U.S. Navy Turned A British Amphibious Ship Into A Mine-Clearing Sea Base Packed With Drone Tech
Being able to readily turn any ship into a mine-sweeping platform is a major part of the Navy's future plans.
The U.S. Navy and the U.K. Royal Navy recently conducted an experiment involving deploying a specialized minesweeping task force, which included unmanned surface and undersea vehicles, onboard a British amphibious ship. The idea of using “vessels of opportunity” to host counter-mine forces is an important component of the U.S. Navy’s plan for reaching a fleet size of 355 ships in the next 15 years. This test also demonstrates how the concept could leverage non-combat and allied vessels for these missions in the future.
The Navy’s Explosive Ordnance Disposal Mobile Unit Two (EODMU 2) led the American group of almost 120 personnel on board the Royal Fleet Auxiliary’s landing ship dock RFA Mounts Bay. The experiment, which occurred in the Caribbean Sea, ran from Mar. 18 through Mar. 24, 2019. Mounts Bay is in the midst of a three-year forward deployment in the region, where it is available to support humanitarian and disaster relief missions, counter-narcotics operations, and otherwise engage with the United Kingdom’s regional partners, including the United States.
“To embark all of those players onto one platform, an allied platform nonetheless, to integrate them all from a central hub, and to deconflict them from one task group is what we were looking to accomplish,” U.S. Navy Commander Jon Haase, head of EODMU 2, said afterward. “This was an opportunity to exercise command and control of a mine countermeasures task group so we could refine and advance both our ability to command and control but also our understanding of how the systems would work together off a vessel not designed for them.”
The mine countermeasures task group main contingent was from EODMU 2, who train to clear mines, improvised explosive devices, and similar threats at sea and on land. It also included an MH-60S Sea Hawk helicopter from Helicopter Sea Combat Squadron Two Eight (HSC-28) and personnel from Littoral Combat Ship Squadron Two (LCSRON 2) to support the employment of a Common Unmanned Surface Vehicle (CUSV) and multiple Knifefish unmanned undersea vehicles (UUV).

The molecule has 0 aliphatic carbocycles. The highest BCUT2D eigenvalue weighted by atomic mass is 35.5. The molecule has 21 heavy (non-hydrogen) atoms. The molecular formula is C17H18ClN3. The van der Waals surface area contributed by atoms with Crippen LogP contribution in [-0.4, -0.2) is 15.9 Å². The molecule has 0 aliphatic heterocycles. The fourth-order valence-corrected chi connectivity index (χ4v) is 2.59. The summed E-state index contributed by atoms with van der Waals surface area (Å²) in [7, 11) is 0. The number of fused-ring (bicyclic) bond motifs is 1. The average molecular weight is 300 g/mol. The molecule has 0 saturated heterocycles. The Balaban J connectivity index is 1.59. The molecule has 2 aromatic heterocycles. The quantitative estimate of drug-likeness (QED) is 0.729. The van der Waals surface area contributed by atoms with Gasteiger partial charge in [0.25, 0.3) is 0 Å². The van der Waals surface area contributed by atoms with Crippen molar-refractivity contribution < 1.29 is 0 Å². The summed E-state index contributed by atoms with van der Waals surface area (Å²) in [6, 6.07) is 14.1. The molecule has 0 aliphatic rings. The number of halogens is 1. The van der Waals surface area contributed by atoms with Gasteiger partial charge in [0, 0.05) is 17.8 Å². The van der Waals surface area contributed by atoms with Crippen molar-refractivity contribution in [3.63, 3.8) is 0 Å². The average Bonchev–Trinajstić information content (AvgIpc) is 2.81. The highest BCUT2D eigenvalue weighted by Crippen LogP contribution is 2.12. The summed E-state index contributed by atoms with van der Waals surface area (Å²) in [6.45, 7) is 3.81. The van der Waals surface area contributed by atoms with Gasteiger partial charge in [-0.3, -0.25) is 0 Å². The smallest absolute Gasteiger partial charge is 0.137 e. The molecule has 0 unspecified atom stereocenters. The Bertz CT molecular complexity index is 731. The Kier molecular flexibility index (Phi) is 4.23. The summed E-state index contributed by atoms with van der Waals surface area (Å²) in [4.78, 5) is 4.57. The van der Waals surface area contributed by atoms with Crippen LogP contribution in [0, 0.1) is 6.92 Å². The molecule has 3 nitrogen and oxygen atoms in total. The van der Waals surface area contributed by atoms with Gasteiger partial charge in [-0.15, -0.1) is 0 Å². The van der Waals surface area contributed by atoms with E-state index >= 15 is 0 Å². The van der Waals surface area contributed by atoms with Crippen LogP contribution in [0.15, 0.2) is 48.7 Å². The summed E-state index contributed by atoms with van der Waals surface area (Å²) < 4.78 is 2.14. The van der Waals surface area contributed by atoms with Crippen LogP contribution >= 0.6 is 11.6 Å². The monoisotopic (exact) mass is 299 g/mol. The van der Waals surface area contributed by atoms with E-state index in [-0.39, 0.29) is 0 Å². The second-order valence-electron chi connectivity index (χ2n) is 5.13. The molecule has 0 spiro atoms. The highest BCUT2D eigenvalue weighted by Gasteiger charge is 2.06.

The MH-60S was based ashore during the experiment, but did fly missions from the Mounts Bay. During the test, the helicopter employed both the AN/AES-1 Airborne Laser Mine Detection System (ALMDS) and the AN/ASQ-235 Airborne Mine Neutralization System - Archerfish (AMNS-AF).
Northrop Grumman’s ALMDS uses a laser imaging system to generate imagery that highlights potential objects of interest, such as mines, both on the surface and just below the waves. The full system can then classify and geo-locate those threats for other systems can neutralize them.
The MH-60S itself can carry one such system to defeat those mines, the AMNS-AF, which Raytheon and BAE Systems have collaborated on to deliver to the U.S. Navy. The Archerfish system involves a cradle that the helicopter carries with four expendable interceptors.
After the helicopter releases an Archerfish, it remains tethered to the helicopter, providing a fiber optic data link to an operator on board. That individual then manually steers it to the target using a camera feed from the interceptor, which also contains an armor-piercing explosive charge to destroy the threat.
The video below shows a test of Archerfish launched from an unmanned undersea vehicle, which could be another combination the U.S. Navy might be interested in acquiring in the future.
The Knifefish Unmanned Undersea Vehicles (UUVs), which carry a synthetic aperture sonar, are another means of detecting mines, especially those that might be submerged at depths beyond where airborne systems such as the ALMDS can scan, or that are buried or partially buried on the seafloor. The underwater drone also has the ability to classify and locate items of interest for further investigation or neutralization.
The last major system in this recent test, Textron's CUSV, is part of a still-under-development unmanned minesweeping system known as the Unmanned Influence Sweep System (UISS). The UISS will consist of the drone boat pulling a mine-clearing system that triggers acoustic and magnetic naval mines, or mines that use a combination of those features.
Embarked EODMU 2 personnel also had the ability to manually inspect possible mines and other hazards above and below the waves if necessarily. Mounts Bay is an ideal platform to support this mix of systems, given that the ship, which displaces around 16,000 tons, has a relatively large flight deck for helicopters, a well deck to launch larger boats, and the ability to launch smaller watercraft from bays on its sides.
Able to carry more than 350 troops and their equipment on more traditional amphibious missions, it has ample space to house the various drone control and other necessary facilities to host the mine-clearing force. Earlier in 2019, Mounts Bay used this capacity to hosted a U.S. Coast Guard force, including a law enforcement detachment and an MH-65 helicopter from the Helicopter Interdiction Tactical Squadron, or HITRON, to conduct combined counter-drug missions in the Caribbean.